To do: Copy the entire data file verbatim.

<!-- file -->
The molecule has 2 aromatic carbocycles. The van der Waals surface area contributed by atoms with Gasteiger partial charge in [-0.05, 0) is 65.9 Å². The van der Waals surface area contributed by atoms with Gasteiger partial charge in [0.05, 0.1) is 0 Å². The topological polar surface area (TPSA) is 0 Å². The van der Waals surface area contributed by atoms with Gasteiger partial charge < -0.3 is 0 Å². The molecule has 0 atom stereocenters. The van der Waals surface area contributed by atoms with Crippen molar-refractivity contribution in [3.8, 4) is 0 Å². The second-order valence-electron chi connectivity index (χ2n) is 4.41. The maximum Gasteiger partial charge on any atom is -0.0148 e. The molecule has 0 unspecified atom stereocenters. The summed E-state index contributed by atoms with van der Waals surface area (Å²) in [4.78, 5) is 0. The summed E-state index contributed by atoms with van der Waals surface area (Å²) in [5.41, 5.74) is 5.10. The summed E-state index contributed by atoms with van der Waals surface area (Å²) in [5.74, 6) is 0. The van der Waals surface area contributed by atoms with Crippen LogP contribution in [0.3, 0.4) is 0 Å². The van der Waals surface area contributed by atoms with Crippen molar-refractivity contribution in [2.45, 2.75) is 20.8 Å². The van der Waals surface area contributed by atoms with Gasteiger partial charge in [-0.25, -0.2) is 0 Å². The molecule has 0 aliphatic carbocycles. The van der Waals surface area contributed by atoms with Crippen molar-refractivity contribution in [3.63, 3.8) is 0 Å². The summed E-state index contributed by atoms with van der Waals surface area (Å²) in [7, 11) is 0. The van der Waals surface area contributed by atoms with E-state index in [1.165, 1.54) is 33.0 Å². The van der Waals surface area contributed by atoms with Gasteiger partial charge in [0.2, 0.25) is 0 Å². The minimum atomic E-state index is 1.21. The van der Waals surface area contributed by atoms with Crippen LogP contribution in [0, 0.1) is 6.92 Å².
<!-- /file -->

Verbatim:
The molecule has 2 aromatic carbocycles. The van der Waals surface area contributed by atoms with Gasteiger partial charge in [-0.05, 0) is 65.9 Å². The van der Waals surface area contributed by atoms with Gasteiger partial charge in [0.05, 0.1) is 0 Å². The topological polar surface area (TPSA) is 0 Å². The van der Waals surface area contributed by atoms with Gasteiger partial charge < -0.3 is 0 Å². The molecule has 0 atom stereocenters. The van der Waals surface area contributed by atoms with Crippen molar-refractivity contribution in [3.8, 4) is 0 Å². The second-order valence-electron chi connectivity index (χ2n) is 4.41. The maximum Gasteiger partial charge on any atom is -0.0148 e. The molecule has 0 unspecified atom stereocenters. The summed E-state index contributed by atoms with van der Waals surface area (Å²) in [4.78, 5) is 0. The summed E-state index contributed by atoms with van der Waals surface area (Å²) in [5.41, 5.74) is 5.10. The summed E-state index contributed by atoms with van der Waals surface area (Å²) in [5.74, 6) is 0. The van der Waals surface area contributed by atoms with Crippen LogP contribution in [0.3, 0.4) is 0 Å². The van der Waals surface area contributed by atoms with Crippen molar-refractivity contribution in [2.45, 2.75) is 20.8 Å². The van der Waals surface area contributed by atoms with Gasteiger partial charge in [-0.25, -0.2) is 0 Å². The molecule has 0 aliphatic carbocycles. The van der Waals surface area contributed by atoms with Crippen molar-refractivity contribution in [3.63, 3.8) is 0 Å². The summed E-state index contributed by atoms with van der Waals surface area (Å²) in [7, 11) is 0. The van der Waals surface area contributed by atoms with E-state index in [1.165, 1.54) is 33.0 Å². The van der Waals surface area contributed by atoms with Gasteiger partial charge in [0.2, 0.25) is 0 Å². The minimum atomic E-state index is 1.21. The van der Waals surface area contributed by atoms with Crippen LogP contribution in [0, 0.1) is 6.92 Å².